In­side so-called ‘con­ver­sion ther­apy’ in Ge­or­gia

GA Voice - - Georgia News -

Thanks to last sum­mer’s U.S. Supreme Court rul­ing, same-sex cou­ples can now legally marry in Ge­or­gia. But away from the cel­e­bra­tions, the ex­chang­ing of vows, and the cou­ples pledg­ing their love to each other in front of friends and fam­ily lies places where li­censed coun­selors are at­tempt­ing to change the sex­ual ori­en­ta­tion or gen­der iden­tity of both adults and chil­dren.

Ge­or­gia Voice has found nu­mer­ous prac­ti­tion­ers of so-called “con­ver­sion ther­apy” (also known as “ex-gay ther­apy” or “repar­a­tive ther­apy”) through­out the state, with some in the At­lanta area. It’s a prac­tice that ma­jor med­i­cal as­so­ci­a­tions like the Amer­i­can Med­i­cal As­so­ci­a­tion, the Amer­i­can Psy­cho­log­i­cal As­so­ci­a­tion and the Amer­i­can Academy of Pe­di­atrics have deemed both in­ef­fec­tive and harm­ful.

But the prac­tice is still le­gal in Ge­or­gia, al­though state Rep. Keisha Waites (D-At­lanta) has pro­posed a bill that would make it il­le­gal for li­censed pro­fes­sion­als to en­gage in sex­ual ori­en­ta­tion change ef­forts with any­one un­der 18 in Ge­or­gia.

Waites tells Ge­or­gia Voice she was in­spired to pur­sue her bill af­ter sim­i­lar bills passed in Cal­i­for­nia, Illinois, New Jersey and Ore­gon. She then read sto­ries of young peo­ple be­ing put into the ther­apy who even­tu­ally com­mit­ted sui­cide as a re­sult.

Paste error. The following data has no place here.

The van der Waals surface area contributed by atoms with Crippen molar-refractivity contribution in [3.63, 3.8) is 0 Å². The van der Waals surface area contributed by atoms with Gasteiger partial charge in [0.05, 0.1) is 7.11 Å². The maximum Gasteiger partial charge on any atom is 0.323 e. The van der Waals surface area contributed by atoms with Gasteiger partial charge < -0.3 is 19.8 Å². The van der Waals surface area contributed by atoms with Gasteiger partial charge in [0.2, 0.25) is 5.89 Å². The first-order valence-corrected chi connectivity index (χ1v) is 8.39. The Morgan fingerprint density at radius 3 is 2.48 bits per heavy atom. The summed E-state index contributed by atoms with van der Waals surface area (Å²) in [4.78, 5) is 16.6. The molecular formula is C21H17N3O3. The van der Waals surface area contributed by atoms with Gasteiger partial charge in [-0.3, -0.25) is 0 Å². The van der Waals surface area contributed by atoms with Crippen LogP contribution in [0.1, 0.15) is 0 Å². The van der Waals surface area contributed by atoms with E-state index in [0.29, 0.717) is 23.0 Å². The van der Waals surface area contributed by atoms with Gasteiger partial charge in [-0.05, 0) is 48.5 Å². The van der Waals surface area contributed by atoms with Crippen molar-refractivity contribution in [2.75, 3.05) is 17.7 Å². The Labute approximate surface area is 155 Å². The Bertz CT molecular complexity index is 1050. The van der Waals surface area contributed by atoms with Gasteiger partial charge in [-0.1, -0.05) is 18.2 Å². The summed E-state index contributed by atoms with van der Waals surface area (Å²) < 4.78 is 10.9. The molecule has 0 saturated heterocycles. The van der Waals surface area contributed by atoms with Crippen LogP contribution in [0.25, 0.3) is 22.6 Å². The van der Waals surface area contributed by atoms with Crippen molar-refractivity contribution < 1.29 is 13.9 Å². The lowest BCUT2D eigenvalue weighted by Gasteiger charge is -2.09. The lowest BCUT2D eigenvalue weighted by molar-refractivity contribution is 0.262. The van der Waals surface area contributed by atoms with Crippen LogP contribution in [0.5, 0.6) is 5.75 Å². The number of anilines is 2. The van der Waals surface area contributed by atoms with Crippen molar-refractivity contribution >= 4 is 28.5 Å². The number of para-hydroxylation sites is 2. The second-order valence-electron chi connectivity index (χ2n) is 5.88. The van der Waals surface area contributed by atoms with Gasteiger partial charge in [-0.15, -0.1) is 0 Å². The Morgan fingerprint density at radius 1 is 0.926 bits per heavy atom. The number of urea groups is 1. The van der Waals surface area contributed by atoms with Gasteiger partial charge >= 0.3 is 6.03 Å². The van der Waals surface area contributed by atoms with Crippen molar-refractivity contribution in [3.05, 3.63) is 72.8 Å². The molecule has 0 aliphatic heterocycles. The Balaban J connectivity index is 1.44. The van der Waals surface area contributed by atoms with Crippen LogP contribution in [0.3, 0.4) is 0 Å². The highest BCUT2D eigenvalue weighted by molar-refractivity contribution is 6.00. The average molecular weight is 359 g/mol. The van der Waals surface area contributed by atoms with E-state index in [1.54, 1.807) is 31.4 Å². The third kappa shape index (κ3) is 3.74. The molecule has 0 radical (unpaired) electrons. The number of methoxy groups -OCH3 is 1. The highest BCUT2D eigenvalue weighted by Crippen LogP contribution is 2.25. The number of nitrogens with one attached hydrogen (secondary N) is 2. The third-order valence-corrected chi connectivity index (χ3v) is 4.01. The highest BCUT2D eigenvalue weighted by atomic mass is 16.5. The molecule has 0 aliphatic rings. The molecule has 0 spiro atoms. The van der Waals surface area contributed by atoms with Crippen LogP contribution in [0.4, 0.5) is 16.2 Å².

The bill does not cur­rently in­clude a ban on such ther­apy that ad­dresses gen­der iden­tity, but Waites says she is work­ing with the Na­tional Cen­ter for Les­bian Rights and the South­ern Poverty Law Cen­ter “to ex­pand and per­fect the lan­guage should we be suc­cess­ful in gain­ing a hear­ing.” How­ever, the bill has not crossed over from one cham­ber to the other and has very lit­tle chance of pass­ing this year.

‘Never seen harm done’

Dan Al­me­ter is one such Ge­or­gia-based

March 4, 2016

“If some­body’s more on the zero end, I pretty much share with them that I’m not sure there’s much I can do to help you get het­ero­sex­u­ally at­tracted. Some­body who is more in the middle there’s a lot more chance

of suc­cess of work­ing to­ward stronger het­ero­sex­ual de­vel­op­ment.” prac­ti­tioner of “con­ver­sion ther­apy.” He’s a mem­ber of NARTH (Na­tional As­so­ci­a­tion for Re­search & Ther­apy of Ho­mo­sex­u­al­ity) and is listed as a re­fer­ral coun­selor by the Hope for Whole­ness Net­work (an off­shoot of the now-shut­tered Ex­o­dus In­ter­na­tional), whose motto is “Free­dom From Ho­mo­sex­u­al­ity Through Je­sus Christ.”

The Au­gusta res­i­dent is also a pas­toral leader and teacher in Al­leluia Com­mu­nity, a Chris­tian com­mune formed just weeks af­ter the Roe v. Wade de­ci­sion, the 1973 U.S. Supreme Court case le­gal­iz­ing abor­tion. Al­leluia has its own fully-ac­cred­ited K-12 school and what the Au­gusta Chron­i­cle re­ports as over 700 mem­bers, most of whom live in an area called Faith Vil­lage, which has more than 100 homes.